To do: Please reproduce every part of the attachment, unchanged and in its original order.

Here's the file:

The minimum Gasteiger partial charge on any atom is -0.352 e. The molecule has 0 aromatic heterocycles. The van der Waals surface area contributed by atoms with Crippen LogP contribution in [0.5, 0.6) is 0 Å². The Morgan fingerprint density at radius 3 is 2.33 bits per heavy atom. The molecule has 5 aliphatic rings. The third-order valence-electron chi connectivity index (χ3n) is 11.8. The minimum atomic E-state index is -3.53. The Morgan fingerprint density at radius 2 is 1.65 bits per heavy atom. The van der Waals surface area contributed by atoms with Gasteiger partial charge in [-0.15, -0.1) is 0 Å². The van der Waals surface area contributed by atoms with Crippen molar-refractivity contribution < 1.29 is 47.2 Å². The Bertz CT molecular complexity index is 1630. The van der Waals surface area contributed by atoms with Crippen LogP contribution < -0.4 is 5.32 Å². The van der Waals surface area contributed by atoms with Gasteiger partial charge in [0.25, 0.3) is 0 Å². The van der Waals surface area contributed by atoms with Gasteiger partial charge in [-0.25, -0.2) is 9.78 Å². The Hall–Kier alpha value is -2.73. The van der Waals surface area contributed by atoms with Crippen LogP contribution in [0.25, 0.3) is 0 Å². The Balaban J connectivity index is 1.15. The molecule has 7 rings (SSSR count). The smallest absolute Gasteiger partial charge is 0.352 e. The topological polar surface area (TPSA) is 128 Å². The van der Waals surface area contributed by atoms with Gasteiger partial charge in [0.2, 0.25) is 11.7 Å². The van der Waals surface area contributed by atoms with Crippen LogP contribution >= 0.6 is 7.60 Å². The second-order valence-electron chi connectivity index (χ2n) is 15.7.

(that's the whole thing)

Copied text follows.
The minimum Gasteiger partial charge on any atom is -0.352 e. The molecule has 0 aromatic heterocycles. The van der Waals surface area contributed by atoms with Crippen LogP contribution in [0.5, 0.6) is 0 Å². The Morgan fingerprint density at radius 3 is 2.33 bits per heavy atom. The molecule has 5 aliphatic rings. The third-order valence-electron chi connectivity index (χ3n) is 11.8. The minimum atomic E-state index is -3.53. The Morgan fingerprint density at radius 2 is 1.65 bits per heavy atom. The van der Waals surface area contributed by atoms with Gasteiger partial charge in [-0.15, -0.1) is 0 Å². The van der Waals surface area contributed by atoms with Crippen molar-refractivity contribution < 1.29 is 47.2 Å². The Bertz CT molecular complexity index is 1630. The van der Waals surface area contributed by atoms with Crippen LogP contribution < -0.4 is 5.32 Å². The van der Waals surface area contributed by atoms with Gasteiger partial charge in [0.25, 0.3) is 0 Å². The van der Waals surface area contributed by atoms with Gasteiger partial charge in [-0.25, -0.2) is 9.78 Å². The Hall–Kier alpha value is -2.73. The van der Waals surface area contributed by atoms with Crippen LogP contribution in [0.25, 0.3) is 0 Å². The Balaban J connectivity index is 1.15. The molecule has 7 rings (SSSR count). The smallest absolute Gasteiger partial charge is 0.352 e. The topological polar surface area (TPSA) is 128 Å². The van der Waals surface area contributed by atoms with Gasteiger partial charge in [0.2, 0.25) is 11.7 Å². The van der Waals surface area contributed by atoms with Crippen LogP contribution >= 0.6 is 7.60 Å². The second-order valence-electron chi connectivity index (χ2n) is 15.7.